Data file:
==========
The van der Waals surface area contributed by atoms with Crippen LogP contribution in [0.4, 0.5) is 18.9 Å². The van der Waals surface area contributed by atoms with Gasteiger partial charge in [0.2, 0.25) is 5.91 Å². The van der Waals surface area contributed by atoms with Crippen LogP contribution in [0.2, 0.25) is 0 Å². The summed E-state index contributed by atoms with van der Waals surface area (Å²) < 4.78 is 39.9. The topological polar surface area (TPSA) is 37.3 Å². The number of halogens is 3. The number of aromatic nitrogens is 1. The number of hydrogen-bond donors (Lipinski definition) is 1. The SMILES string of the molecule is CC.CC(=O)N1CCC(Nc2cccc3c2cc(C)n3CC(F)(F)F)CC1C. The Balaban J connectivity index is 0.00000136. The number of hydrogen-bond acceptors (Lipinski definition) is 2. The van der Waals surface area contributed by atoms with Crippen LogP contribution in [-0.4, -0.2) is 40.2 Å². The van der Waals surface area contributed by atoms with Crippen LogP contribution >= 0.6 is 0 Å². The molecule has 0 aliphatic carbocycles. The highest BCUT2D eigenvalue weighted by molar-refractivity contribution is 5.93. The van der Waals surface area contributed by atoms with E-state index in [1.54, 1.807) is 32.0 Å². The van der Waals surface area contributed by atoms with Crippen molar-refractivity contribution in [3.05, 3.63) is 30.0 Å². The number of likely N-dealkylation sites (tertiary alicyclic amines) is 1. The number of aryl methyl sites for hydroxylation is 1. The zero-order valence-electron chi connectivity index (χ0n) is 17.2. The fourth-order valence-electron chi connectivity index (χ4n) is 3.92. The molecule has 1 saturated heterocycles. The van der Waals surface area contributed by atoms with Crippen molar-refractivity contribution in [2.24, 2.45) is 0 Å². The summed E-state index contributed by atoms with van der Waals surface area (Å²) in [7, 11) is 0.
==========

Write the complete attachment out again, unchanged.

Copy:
The van der Waals surface area contributed by atoms with Crippen LogP contribution in [0.4, 0.5) is 18.9 Å². The van der Waals surface area contributed by atoms with Gasteiger partial charge in [0.2, 0.25) is 5.91 Å². The van der Waals surface area contributed by atoms with Crippen LogP contribution in [0.2, 0.25) is 0 Å². The summed E-state index contributed by atoms with van der Waals surface area (Å²) < 4.78 is 39.9. The topological polar surface area (TPSA) is 37.3 Å². The number of halogens is 3. The number of aromatic nitrogens is 1. The number of hydrogen-bond donors (Lipinski definition) is 1. The SMILES string of the molecule is CC.CC(=O)N1CCC(Nc2cccc3c2cc(C)n3CC(F)(F)F)CC1C. The Balaban J connectivity index is 0.00000136. The number of hydrogen-bond acceptors (Lipinski definition) is 2. The van der Waals surface area contributed by atoms with Crippen LogP contribution in [-0.4, -0.2) is 40.2 Å². The van der Waals surface area contributed by atoms with Crippen LogP contribution >= 0.6 is 0 Å². The molecule has 0 aliphatic carbocycles. The highest BCUT2D eigenvalue weighted by molar-refractivity contribution is 5.93. The van der Waals surface area contributed by atoms with E-state index in [1.54, 1.807) is 32.0 Å². The van der Waals surface area contributed by atoms with Crippen molar-refractivity contribution in [3.05, 3.63) is 30.0 Å². The number of likely N-dealkylation sites (tertiary alicyclic amines) is 1. The number of aryl methyl sites for hydroxylation is 1. The zero-order valence-electron chi connectivity index (χ0n) is 17.2. The fourth-order valence-electron chi connectivity index (χ4n) is 3.92. The molecule has 1 saturated heterocycles. The van der Waals surface area contributed by atoms with Crippen molar-refractivity contribution in [2.24, 2.45) is 0 Å². The summed E-state index contributed by atoms with van der Waals surface area (Å²) in [7, 11) is 0.